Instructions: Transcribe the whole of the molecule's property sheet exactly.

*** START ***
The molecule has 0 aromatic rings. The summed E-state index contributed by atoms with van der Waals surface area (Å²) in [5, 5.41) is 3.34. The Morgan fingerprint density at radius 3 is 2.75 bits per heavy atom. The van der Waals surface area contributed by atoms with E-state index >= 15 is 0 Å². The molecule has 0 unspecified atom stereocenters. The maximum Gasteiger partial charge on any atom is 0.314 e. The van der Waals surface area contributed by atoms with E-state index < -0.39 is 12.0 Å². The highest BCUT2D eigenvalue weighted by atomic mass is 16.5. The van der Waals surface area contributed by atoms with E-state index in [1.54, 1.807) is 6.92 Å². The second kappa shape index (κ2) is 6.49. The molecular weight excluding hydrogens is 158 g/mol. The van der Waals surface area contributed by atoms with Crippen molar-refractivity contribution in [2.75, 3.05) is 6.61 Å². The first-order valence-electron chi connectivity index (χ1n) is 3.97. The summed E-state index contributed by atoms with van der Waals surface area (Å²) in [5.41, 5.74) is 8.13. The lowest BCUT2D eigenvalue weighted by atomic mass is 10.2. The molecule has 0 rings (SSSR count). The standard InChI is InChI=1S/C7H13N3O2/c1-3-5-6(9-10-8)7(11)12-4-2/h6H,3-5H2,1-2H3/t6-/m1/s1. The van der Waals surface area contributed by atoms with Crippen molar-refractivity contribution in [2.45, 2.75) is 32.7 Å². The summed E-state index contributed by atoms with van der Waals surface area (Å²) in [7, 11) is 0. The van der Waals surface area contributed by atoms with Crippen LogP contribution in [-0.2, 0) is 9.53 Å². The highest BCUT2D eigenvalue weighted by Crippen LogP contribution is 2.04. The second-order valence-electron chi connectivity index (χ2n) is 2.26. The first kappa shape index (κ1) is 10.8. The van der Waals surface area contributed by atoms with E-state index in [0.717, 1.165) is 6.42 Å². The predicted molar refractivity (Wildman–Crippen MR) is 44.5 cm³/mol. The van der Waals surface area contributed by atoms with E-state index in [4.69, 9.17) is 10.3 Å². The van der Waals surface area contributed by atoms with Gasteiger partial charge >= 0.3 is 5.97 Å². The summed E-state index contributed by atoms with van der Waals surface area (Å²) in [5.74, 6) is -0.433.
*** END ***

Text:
The molecule has 0 aromatic rings. The summed E-state index contributed by atoms with van der Waals surface area (Å²) in [5, 5.41) is 3.34. The Morgan fingerprint density at radius 3 is 2.75 bits per heavy atom. The van der Waals surface area contributed by atoms with E-state index >= 15 is 0 Å². The molecule has 0 unspecified atom stereocenters. The maximum Gasteiger partial charge on any atom is 0.314 e. The van der Waals surface area contributed by atoms with E-state index < -0.39 is 12.0 Å². The highest BCUT2D eigenvalue weighted by atomic mass is 16.5. The van der Waals surface area contributed by atoms with E-state index in [1.54, 1.807) is 6.92 Å². The second kappa shape index (κ2) is 6.49. The molecular weight excluding hydrogens is 158 g/mol. The van der Waals surface area contributed by atoms with Crippen molar-refractivity contribution in [2.75, 3.05) is 6.61 Å². The first-order valence-electron chi connectivity index (χ1n) is 3.97. The summed E-state index contributed by atoms with van der Waals surface area (Å²) in [5.41, 5.74) is 8.13. The lowest BCUT2D eigenvalue weighted by atomic mass is 10.2. The molecule has 0 rings (SSSR count). The standard InChI is InChI=1S/C7H13N3O2/c1-3-5-6(9-10-8)7(11)12-4-2/h6H,3-5H2,1-2H3/t6-/m1/s1. The van der Waals surface area contributed by atoms with Crippen molar-refractivity contribution in [2.45, 2.75) is 32.7 Å². The summed E-state index contributed by atoms with van der Waals surface area (Å²) in [7, 11) is 0. The van der Waals surface area contributed by atoms with Crippen LogP contribution in [-0.2, 0) is 9.53 Å². The highest BCUT2D eigenvalue weighted by Crippen LogP contribution is 2.04. The second-order valence-electron chi connectivity index (χ2n) is 2.26. The first kappa shape index (κ1) is 10.8. The van der Waals surface area contributed by atoms with E-state index in [0.717, 1.165) is 6.42 Å². The predicted molar refractivity (Wildman–Crippen MR) is 44.5 cm³/mol. The van der Waals surface area contributed by atoms with E-state index in [4.69, 9.17) is 10.3 Å². The van der Waals surface area contributed by atoms with Gasteiger partial charge >= 0.3 is 5.97 Å². The summed E-state index contributed by atoms with van der Waals surface area (Å²) in [5.74, 6) is -0.433.